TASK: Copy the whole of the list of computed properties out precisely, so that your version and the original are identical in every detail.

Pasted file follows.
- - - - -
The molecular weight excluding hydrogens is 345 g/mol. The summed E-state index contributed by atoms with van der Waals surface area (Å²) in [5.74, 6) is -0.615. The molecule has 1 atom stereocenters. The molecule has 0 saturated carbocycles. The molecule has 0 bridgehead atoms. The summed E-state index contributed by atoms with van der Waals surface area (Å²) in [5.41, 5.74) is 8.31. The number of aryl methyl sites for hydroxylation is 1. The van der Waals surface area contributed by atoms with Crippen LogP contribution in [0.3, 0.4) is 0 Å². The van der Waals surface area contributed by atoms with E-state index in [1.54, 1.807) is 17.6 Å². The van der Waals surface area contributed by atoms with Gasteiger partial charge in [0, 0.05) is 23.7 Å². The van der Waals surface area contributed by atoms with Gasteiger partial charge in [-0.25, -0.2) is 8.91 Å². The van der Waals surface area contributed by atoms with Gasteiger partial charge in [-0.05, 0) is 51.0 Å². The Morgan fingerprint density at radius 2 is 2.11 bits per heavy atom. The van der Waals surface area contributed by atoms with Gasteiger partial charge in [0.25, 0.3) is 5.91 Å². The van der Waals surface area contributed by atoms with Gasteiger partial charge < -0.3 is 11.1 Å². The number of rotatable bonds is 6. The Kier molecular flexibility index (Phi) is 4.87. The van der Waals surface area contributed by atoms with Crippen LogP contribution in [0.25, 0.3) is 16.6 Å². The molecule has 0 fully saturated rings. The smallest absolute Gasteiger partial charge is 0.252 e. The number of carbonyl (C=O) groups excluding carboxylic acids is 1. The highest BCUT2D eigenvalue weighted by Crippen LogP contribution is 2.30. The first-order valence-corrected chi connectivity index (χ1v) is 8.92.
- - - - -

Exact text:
The molecular weight excluding hydrogens is 345 g/mol. The summed E-state index contributed by atoms with van der Waals surface area (Å²) in [5.74, 6) is -0.615. The molecule has 1 atom stereocenters. The molecule has 0 saturated carbocycles. The molecule has 0 bridgehead atoms. The summed E-state index contributed by atoms with van der Waals surface area (Å²) in [5.41, 5.74) is 8.31. The number of aryl methyl sites for hydroxylation is 1. The van der Waals surface area contributed by atoms with Crippen LogP contribution in [0.3, 0.4) is 0 Å². The van der Waals surface area contributed by atoms with E-state index in [1.54, 1.807) is 17.6 Å². The van der Waals surface area contributed by atoms with Gasteiger partial charge in [0, 0.05) is 23.7 Å². The van der Waals surface area contributed by atoms with Gasteiger partial charge in [-0.25, -0.2) is 8.91 Å². The van der Waals surface area contributed by atoms with Gasteiger partial charge in [-0.05, 0) is 51.0 Å². The Morgan fingerprint density at radius 2 is 2.11 bits per heavy atom. The van der Waals surface area contributed by atoms with Gasteiger partial charge in [0.25, 0.3) is 5.91 Å². The van der Waals surface area contributed by atoms with Gasteiger partial charge < -0.3 is 11.1 Å². The number of rotatable bonds is 6. The Kier molecular flexibility index (Phi) is 4.87. The van der Waals surface area contributed by atoms with Crippen LogP contribution in [0.25, 0.3) is 16.6 Å². The molecule has 0 fully saturated rings. The smallest absolute Gasteiger partial charge is 0.252 e. The number of carbonyl (C=O) groups excluding carboxylic acids is 1. The highest BCUT2D eigenvalue weighted by Crippen LogP contribution is 2.30. The first-order valence-corrected chi connectivity index (χ1v) is 8.92.